There have been no publicized color-coded terror alert upgrades since the presidential election (hmm) and the "War on Christmas" turned into a cultural quagmire (who won that one, by the way?). So what are beleaguered conservatives up for election supposed to use to get our panties into a bunch? Luckily for them, some America-hating musicians recorded a version of the "Star-Spangled Banner" in Spanish, resulting in this season's latest fake hot issue, the "freedom fries" of 2006. The recording -- dubbed "Nuestro Himno" or "Our Anthem" -- was dreamt up by a British producer who says he felt a Spanish version of the U.S. national anthem would be a way of teaching non-English speaking immigrants (and potential immigrants) about the "American dream." The recording features appearances by Wyclef Jean, Pitbull and Puerto Rican singers Carlos Ponce and Olga Tanon. Our president -- ever in need of a poll boost -- eagerly weighed in on the controversy, saying, "I think people who want to be a citizen of this country ought to learn English and they ought to learn to sing the national anthem in English." This from the man who has shown English to be his own second language with statements like, "If we don't succeed, we run the risk of failure" and "The vast majority of our imports come from outside the country." More things conservatives can get into a fake uproar over: Yogurt in a tube, the World Baseball Classic and green ketchup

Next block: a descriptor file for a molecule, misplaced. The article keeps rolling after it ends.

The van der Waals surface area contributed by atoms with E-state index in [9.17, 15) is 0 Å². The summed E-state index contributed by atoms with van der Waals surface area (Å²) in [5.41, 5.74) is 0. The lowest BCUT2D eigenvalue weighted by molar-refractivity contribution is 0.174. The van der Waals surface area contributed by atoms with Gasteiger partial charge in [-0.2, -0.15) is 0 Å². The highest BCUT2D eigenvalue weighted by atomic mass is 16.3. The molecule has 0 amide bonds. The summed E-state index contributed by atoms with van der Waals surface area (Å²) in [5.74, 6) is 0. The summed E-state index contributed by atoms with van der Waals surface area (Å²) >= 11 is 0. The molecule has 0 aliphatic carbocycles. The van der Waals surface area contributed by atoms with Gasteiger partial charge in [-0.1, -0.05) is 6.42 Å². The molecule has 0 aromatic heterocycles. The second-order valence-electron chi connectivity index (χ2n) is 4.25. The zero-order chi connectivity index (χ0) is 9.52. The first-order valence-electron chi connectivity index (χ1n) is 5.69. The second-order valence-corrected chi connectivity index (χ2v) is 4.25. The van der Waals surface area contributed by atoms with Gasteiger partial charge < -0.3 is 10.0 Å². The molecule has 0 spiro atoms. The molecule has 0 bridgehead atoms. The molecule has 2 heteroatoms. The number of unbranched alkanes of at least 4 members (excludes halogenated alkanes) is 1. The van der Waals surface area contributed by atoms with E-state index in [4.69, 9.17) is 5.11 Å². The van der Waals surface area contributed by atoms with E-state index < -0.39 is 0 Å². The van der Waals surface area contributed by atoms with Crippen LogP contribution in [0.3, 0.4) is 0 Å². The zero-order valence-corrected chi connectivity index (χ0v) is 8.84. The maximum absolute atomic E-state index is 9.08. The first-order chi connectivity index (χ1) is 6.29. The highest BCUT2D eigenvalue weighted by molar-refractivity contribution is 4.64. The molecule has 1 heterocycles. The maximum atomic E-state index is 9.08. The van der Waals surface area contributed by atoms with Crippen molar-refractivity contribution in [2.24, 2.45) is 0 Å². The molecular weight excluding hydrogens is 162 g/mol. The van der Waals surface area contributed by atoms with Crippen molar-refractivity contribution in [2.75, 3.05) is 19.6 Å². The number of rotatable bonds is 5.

Limited Material Girl
The Coachella Festival last weekend in Southern California boasted big names like Kanye West, Tool, Depeche Mode and Massive Attack (and up-and-comers and Indie faves like The Magic Numbers, My Morning Jacket, Cat Power, The Duke Spirit, TV on the Radio and Mates of State), and again served as a must-go pilgrimage for music snobs with the time and cash. But if you judge by nearly all of the news stories about the fest, the world's most famous MILF was the only artist that mattered. How'd Madonna do? Depends on whom you ask. The Associated Press reported that she "thrilled thousands of fans" and many online said she did fine, but others say she bombed, playing for only half an hour (and going on a half hour too late) and receiving boos. Rolling Stone reported that some in the audience wore T-shirts that said, "Madonna Ruined Coachella." Maddy, for her part, seemed good humored about it; she reportedly told the crowd it was her first festival, and asked "Who's going to share their drugs with me?" Awww, Mom! For CityBeat's coverage of the fest, go to citybeat.com.
We Got the Beef
Celebrity rappers often are at odds with fellow MCs and Rap beefs have become a sometimes dangerous cliché. So it's fun when they set their sights on more interesting (and less volatile) foes. None other than Oprah Winfrey (who hates beef -- remember the cattle industry lawsuit?) has drawn the ire of two rappers. In an interview with the AP, 50 Cent criticized the talk show host for never asking rappers on her program. Not that he cares. "I think she caters to older white women," 50 said in the interview. "Oprah's audience is my audience's parents." Meanwhile, a rapper who did appear on her show also had some tough words for Oprah. After promoting the film Crash with his castmates, Ludacris told GQ that comments he made on the show were edited out and that the host gave him a "hard time" about being a rapper. While Oprah probably has the power to have them both whacked in the blink of an eye, don't expect much out of these wars. Put them in the category of "Rap Feuds Most Likely To End In Fruit Baskets Being Sent."